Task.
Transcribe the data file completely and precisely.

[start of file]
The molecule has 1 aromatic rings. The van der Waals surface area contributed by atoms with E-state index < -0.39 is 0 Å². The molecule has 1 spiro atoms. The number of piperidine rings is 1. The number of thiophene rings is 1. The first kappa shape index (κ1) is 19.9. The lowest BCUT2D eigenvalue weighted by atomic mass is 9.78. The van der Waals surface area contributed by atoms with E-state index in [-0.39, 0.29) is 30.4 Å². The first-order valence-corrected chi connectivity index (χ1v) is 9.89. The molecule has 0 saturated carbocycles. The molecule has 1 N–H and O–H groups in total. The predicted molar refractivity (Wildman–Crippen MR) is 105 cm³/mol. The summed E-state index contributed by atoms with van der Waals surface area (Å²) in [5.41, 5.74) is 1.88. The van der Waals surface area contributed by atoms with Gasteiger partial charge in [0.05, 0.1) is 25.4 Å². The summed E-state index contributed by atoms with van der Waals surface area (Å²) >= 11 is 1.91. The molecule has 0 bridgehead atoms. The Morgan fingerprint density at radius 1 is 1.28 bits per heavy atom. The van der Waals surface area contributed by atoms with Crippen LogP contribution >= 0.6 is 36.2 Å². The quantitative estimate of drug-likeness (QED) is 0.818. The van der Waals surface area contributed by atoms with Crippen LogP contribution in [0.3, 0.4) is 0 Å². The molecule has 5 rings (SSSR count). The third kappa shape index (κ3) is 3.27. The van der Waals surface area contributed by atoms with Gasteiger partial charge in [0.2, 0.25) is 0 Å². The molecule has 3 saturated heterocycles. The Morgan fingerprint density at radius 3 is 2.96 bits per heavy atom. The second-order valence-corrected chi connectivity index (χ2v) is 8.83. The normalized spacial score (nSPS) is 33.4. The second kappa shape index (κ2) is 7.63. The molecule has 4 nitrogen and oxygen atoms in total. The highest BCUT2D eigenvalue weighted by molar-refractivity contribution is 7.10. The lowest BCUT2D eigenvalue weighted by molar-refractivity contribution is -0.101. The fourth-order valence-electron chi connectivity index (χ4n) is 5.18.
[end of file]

The molecule has 1 aromatic rings. The van der Waals surface area contributed by atoms with E-state index < -0.39 is 0 Å². The molecule has 1 spiro atoms. The number of piperidine rings is 1. The number of thiophene rings is 1. The first kappa shape index (κ1) is 19.9. The lowest BCUT2D eigenvalue weighted by atomic mass is 9.78. The van der Waals surface area contributed by atoms with E-state index in [-0.39, 0.29) is 30.4 Å². The first-order valence-corrected chi connectivity index (χ1v) is 9.89. The molecule has 0 saturated carbocycles. The molecule has 1 N–H and O–H groups in total. The predicted molar refractivity (Wildman–Crippen MR) is 105 cm³/mol. The summed E-state index contributed by atoms with van der Waals surface area (Å²) in [5.41, 5.74) is 1.88. The van der Waals surface area contributed by atoms with Gasteiger partial charge in [0.05, 0.1) is 25.4 Å². The summed E-state index contributed by atoms with van der Waals surface area (Å²) >= 11 is 1.91. The molecule has 0 bridgehead atoms. The Morgan fingerprint density at radius 1 is 1.28 bits per heavy atom. The van der Waals surface area contributed by atoms with Crippen LogP contribution >= 0.6 is 36.2 Å². The quantitative estimate of drug-likeness (QED) is 0.818. The van der Waals surface area contributed by atoms with Crippen LogP contribution in [0.3, 0.4) is 0 Å². The molecule has 5 rings (SSSR count). The third kappa shape index (κ3) is 3.27. The van der Waals surface area contributed by atoms with Gasteiger partial charge in [0.2, 0.25) is 0 Å². The molecule has 3 saturated heterocycles. The Morgan fingerprint density at radius 3 is 2.96 bits per heavy atom. The second-order valence-corrected chi connectivity index (χ2v) is 8.83. The normalized spacial score (nSPS) is 33.4. The second kappa shape index (κ2) is 7.63. The molecule has 4 nitrogen and oxygen atoms in total. The highest BCUT2D eigenvalue weighted by molar-refractivity contribution is 7.10. The lowest BCUT2D eigenvalue weighted by molar-refractivity contribution is -0.101. The fourth-order valence-electron chi connectivity index (χ4n) is 5.18.